If Riverstown station is left without repairs for another three years, not alone will the garda have to vacate the station, but the public area of the building will also have to be vacated. To remain in occupation of the building would be a health hazard. Unless urgent action is taken, the state of the building will rapidly deteriorate further.

I respectfully request that the Minister takes this matter very seriously with the Garda housing officer at the Office of Public Works, who is already aware of the state of the building, and that it is impressed on him how important this facility is to Riverstown. The garda in question is owed the basic facility of comfortable accommodation in recognition of his service to the community. The station is a hazard to the garda's health. I call on the Minister to issue a major works requisition to commence work immediately on Riverstown Garda station.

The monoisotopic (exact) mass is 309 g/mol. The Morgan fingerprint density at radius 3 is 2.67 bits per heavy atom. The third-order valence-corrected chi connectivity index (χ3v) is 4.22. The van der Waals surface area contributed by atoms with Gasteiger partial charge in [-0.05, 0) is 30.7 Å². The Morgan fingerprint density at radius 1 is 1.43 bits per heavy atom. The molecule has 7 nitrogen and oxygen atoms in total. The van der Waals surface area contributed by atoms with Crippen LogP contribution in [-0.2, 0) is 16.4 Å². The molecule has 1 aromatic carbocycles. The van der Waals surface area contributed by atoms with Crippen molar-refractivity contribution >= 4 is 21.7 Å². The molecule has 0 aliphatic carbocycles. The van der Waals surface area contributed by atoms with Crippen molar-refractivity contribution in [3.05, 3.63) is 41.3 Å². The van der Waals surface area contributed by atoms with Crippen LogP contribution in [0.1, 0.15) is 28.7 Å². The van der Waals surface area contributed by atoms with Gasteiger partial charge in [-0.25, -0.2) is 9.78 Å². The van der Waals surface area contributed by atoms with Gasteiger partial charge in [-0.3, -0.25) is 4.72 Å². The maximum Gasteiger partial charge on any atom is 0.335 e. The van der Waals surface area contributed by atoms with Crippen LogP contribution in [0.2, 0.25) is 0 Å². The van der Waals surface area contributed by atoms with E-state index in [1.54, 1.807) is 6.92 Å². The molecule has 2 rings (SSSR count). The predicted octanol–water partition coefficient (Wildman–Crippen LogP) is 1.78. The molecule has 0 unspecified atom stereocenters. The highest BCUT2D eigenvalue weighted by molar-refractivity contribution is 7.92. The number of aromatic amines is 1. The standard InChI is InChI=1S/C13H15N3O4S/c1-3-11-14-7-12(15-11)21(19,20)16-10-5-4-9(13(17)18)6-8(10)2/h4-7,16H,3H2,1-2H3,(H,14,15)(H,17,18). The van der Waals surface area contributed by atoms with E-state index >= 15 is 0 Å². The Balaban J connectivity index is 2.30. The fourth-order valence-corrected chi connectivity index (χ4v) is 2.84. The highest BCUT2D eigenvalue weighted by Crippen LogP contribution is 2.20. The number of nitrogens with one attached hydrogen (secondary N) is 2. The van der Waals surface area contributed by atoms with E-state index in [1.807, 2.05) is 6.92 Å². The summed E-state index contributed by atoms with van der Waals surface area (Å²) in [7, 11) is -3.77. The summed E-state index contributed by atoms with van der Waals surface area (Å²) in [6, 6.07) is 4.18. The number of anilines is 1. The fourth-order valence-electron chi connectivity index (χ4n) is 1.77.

I have visited the station myself and could not describe the conditions. The station is like something in the 19th century, not the 21st century. The Garda presence in Riverstown in a time of attacks on old people in isolated areas is an invaluable asset. This sub-district serves a huge area. It would be an outrage if the community were to lose the one garda who resides there. Without the immediate sanction of funding to upgrade the station, that is what will happen.

I thank the Deputy for giving me an opportunity to explain the latest position regarding Riverstown Garda station.

Riverstown Garda station in the Sligo-Leitrim division is a sub-district station with a party of two members, one of garda rank and one sergeant. As Deputy Perry is aware, following an inspection of Riverstown Garda station by the Garda housing officer, the Office of Public Works provided an estimate of substantial costs for the refurbishment of the existing station and official accommodation. In view of the level of available financial resources allocated for major Garda refurbishment projects, consultations with the Office of Public Works are continuing to determine the most economically advantageous option to improve the garda accommodation at Riverstown. As an interim measure, the station was painted externally and internally last July.